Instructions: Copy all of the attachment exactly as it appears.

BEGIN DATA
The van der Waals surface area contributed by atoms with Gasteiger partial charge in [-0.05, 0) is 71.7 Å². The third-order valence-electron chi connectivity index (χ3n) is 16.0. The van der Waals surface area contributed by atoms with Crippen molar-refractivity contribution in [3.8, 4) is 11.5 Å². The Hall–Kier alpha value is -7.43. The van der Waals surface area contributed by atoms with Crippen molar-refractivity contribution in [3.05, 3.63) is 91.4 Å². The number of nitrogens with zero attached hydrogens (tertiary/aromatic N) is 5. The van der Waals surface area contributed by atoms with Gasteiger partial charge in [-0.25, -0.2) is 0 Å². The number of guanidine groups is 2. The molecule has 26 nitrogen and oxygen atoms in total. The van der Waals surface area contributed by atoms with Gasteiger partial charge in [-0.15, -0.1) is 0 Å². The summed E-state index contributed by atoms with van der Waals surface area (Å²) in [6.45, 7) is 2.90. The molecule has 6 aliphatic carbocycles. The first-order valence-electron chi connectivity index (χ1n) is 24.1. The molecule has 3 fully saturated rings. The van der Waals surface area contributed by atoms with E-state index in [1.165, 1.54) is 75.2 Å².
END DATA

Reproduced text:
The van der Waals surface area contributed by atoms with Gasteiger partial charge in [-0.05, 0) is 71.7 Å². The third-order valence-electron chi connectivity index (χ3n) is 16.0. The van der Waals surface area contributed by atoms with Crippen molar-refractivity contribution in [3.8, 4) is 11.5 Å². The Hall–Kier alpha value is -7.43. The van der Waals surface area contributed by atoms with Crippen molar-refractivity contribution in [3.05, 3.63) is 91.4 Å². The number of nitrogens with zero attached hydrogens (tertiary/aromatic N) is 5. The van der Waals surface area contributed by atoms with Gasteiger partial charge in [-0.25, -0.2) is 0 Å². The number of guanidine groups is 2. The molecule has 26 nitrogen and oxygen atoms in total. The van der Waals surface area contributed by atoms with Gasteiger partial charge in [-0.15, -0.1) is 0 Å². The summed E-state index contributed by atoms with van der Waals surface area (Å²) in [6.45, 7) is 2.90. The molecule has 6 aliphatic carbocycles. The first-order valence-electron chi connectivity index (χ1n) is 24.1. The molecule has 3 fully saturated rings. The van der Waals surface area contributed by atoms with E-state index in [1.165, 1.54) is 75.2 Å².